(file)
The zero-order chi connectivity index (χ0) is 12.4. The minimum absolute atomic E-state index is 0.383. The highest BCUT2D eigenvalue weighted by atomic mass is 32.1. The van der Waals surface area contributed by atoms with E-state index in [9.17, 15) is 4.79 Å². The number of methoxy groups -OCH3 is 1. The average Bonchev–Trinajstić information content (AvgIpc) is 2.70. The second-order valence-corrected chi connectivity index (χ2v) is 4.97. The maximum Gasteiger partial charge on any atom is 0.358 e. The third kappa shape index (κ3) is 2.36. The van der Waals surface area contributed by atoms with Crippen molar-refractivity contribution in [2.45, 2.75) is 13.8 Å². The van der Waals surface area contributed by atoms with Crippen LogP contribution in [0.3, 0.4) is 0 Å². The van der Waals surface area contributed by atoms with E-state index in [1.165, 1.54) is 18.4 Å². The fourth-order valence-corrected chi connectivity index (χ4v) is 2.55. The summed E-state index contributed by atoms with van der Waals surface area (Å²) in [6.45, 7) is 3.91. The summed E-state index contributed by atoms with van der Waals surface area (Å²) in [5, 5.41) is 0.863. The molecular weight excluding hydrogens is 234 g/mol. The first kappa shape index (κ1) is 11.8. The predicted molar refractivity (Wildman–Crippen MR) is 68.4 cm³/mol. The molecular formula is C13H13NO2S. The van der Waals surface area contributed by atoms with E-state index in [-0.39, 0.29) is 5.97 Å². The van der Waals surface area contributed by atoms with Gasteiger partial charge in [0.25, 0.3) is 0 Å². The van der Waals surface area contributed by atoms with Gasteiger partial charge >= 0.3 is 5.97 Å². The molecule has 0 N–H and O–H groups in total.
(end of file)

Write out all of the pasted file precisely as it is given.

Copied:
The zero-order chi connectivity index (χ0) is 12.4. The minimum absolute atomic E-state index is 0.383. The highest BCUT2D eigenvalue weighted by atomic mass is 32.1. The van der Waals surface area contributed by atoms with E-state index in [9.17, 15) is 4.79 Å². The number of methoxy groups -OCH3 is 1. The average Bonchev–Trinajstić information content (AvgIpc) is 2.70. The second-order valence-corrected chi connectivity index (χ2v) is 4.97. The maximum Gasteiger partial charge on any atom is 0.358 e. The third kappa shape index (κ3) is 2.36. The van der Waals surface area contributed by atoms with Crippen molar-refractivity contribution in [2.45, 2.75) is 13.8 Å². The van der Waals surface area contributed by atoms with Crippen LogP contribution in [0.3, 0.4) is 0 Å². The van der Waals surface area contributed by atoms with E-state index in [1.165, 1.54) is 18.4 Å². The fourth-order valence-corrected chi connectivity index (χ4v) is 2.55. The summed E-state index contributed by atoms with van der Waals surface area (Å²) in [6.45, 7) is 3.91. The summed E-state index contributed by atoms with van der Waals surface area (Å²) in [5, 5.41) is 0.863. The molecular weight excluding hydrogens is 234 g/mol. The first kappa shape index (κ1) is 11.8. The predicted molar refractivity (Wildman–Crippen MR) is 68.4 cm³/mol. The molecular formula is C13H13NO2S. The van der Waals surface area contributed by atoms with E-state index in [-0.39, 0.29) is 5.97 Å². The van der Waals surface area contributed by atoms with Gasteiger partial charge in [0.25, 0.3) is 0 Å². The van der Waals surface area contributed by atoms with Gasteiger partial charge >= 0.3 is 5.97 Å². The molecule has 0 N–H and O–H groups in total.